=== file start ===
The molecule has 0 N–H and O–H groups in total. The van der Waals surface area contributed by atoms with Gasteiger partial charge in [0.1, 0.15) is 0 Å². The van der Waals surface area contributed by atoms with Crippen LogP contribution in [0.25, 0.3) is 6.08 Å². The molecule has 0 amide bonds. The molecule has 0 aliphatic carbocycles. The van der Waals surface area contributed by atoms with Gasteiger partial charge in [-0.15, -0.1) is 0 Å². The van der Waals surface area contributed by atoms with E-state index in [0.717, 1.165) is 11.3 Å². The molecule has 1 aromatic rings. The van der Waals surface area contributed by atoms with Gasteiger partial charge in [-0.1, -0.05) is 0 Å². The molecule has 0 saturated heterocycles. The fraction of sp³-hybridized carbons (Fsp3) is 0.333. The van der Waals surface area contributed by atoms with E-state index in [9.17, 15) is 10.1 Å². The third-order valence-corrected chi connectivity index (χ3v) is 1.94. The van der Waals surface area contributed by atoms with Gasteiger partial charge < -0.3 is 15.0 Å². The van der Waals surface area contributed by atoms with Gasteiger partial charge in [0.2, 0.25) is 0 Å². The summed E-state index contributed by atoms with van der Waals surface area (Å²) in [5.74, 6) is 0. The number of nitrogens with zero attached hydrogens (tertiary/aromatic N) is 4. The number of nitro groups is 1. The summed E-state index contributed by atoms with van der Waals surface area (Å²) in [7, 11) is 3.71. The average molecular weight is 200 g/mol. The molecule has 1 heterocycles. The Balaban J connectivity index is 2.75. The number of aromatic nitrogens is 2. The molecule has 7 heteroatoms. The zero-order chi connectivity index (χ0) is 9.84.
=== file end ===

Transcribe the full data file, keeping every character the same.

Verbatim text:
The molecule has 0 N–H and O–H groups in total. The van der Waals surface area contributed by atoms with Gasteiger partial charge in [0.1, 0.15) is 0 Å². The van der Waals surface area contributed by atoms with Crippen LogP contribution in [0.25, 0.3) is 6.08 Å². The molecule has 0 amide bonds. The molecule has 0 aliphatic carbocycles. The van der Waals surface area contributed by atoms with Gasteiger partial charge in [-0.15, -0.1) is 0 Å². The van der Waals surface area contributed by atoms with E-state index in [0.717, 1.165) is 11.3 Å². The molecule has 1 aromatic rings. The van der Waals surface area contributed by atoms with Gasteiger partial charge in [-0.1, -0.05) is 0 Å². The molecule has 0 saturated heterocycles. The fraction of sp³-hybridized carbons (Fsp3) is 0.333. The van der Waals surface area contributed by atoms with E-state index in [9.17, 15) is 10.1 Å². The third-order valence-corrected chi connectivity index (χ3v) is 1.94. The van der Waals surface area contributed by atoms with Gasteiger partial charge < -0.3 is 15.0 Å². The van der Waals surface area contributed by atoms with Gasteiger partial charge in [0.2, 0.25) is 0 Å². The summed E-state index contributed by atoms with van der Waals surface area (Å²) in [5.74, 6) is 0. The number of nitrogens with zero attached hydrogens (tertiary/aromatic N) is 4. The number of nitro groups is 1. The summed E-state index contributed by atoms with van der Waals surface area (Å²) in [7, 11) is 3.71. The average molecular weight is 200 g/mol. The molecule has 1 heterocycles. The Balaban J connectivity index is 2.75. The number of aromatic nitrogens is 2. The molecule has 7 heteroatoms. The zero-order chi connectivity index (χ0) is 9.84.